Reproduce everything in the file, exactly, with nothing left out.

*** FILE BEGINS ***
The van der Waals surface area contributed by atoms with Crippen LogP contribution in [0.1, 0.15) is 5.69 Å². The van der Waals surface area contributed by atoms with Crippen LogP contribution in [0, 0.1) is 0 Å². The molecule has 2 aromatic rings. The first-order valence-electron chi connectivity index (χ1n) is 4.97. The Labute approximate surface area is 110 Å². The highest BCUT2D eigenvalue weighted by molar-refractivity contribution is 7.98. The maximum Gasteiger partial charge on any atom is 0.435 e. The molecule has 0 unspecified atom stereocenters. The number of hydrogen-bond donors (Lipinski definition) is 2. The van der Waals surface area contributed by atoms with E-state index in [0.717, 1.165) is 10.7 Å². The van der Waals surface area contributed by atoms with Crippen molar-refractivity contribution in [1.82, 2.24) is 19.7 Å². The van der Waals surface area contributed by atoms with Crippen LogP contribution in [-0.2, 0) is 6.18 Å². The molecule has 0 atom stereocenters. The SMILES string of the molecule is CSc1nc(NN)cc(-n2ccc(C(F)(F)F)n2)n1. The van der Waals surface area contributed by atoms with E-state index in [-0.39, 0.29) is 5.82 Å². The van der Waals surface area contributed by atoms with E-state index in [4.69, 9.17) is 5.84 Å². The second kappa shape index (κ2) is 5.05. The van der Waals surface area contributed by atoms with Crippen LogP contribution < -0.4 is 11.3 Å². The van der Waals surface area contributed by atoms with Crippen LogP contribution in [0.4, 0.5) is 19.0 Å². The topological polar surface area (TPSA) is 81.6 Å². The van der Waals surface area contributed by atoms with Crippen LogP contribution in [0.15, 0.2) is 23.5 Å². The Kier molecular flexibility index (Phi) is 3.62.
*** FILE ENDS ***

The van der Waals surface area contributed by atoms with Crippen LogP contribution in [0.1, 0.15) is 5.69 Å². The van der Waals surface area contributed by atoms with Crippen LogP contribution in [0, 0.1) is 0 Å². The molecule has 2 aromatic rings. The first-order valence-electron chi connectivity index (χ1n) is 4.97. The Labute approximate surface area is 110 Å². The highest BCUT2D eigenvalue weighted by molar-refractivity contribution is 7.98. The maximum Gasteiger partial charge on any atom is 0.435 e. The molecule has 0 unspecified atom stereocenters. The number of hydrogen-bond donors (Lipinski definition) is 2. The van der Waals surface area contributed by atoms with E-state index in [0.717, 1.165) is 10.7 Å². The van der Waals surface area contributed by atoms with Crippen molar-refractivity contribution in [1.82, 2.24) is 19.7 Å². The van der Waals surface area contributed by atoms with Crippen LogP contribution in [-0.2, 0) is 6.18 Å². The molecule has 0 atom stereocenters. The SMILES string of the molecule is CSc1nc(NN)cc(-n2ccc(C(F)(F)F)n2)n1. The van der Waals surface area contributed by atoms with E-state index in [-0.39, 0.29) is 5.82 Å². The van der Waals surface area contributed by atoms with E-state index in [4.69, 9.17) is 5.84 Å². The second kappa shape index (κ2) is 5.05. The van der Waals surface area contributed by atoms with Crippen LogP contribution < -0.4 is 11.3 Å². The van der Waals surface area contributed by atoms with Crippen LogP contribution in [0.4, 0.5) is 19.0 Å². The topological polar surface area (TPSA) is 81.6 Å². The van der Waals surface area contributed by atoms with Crippen LogP contribution in [0.15, 0.2) is 23.5 Å². The Kier molecular flexibility index (Phi) is 3.62.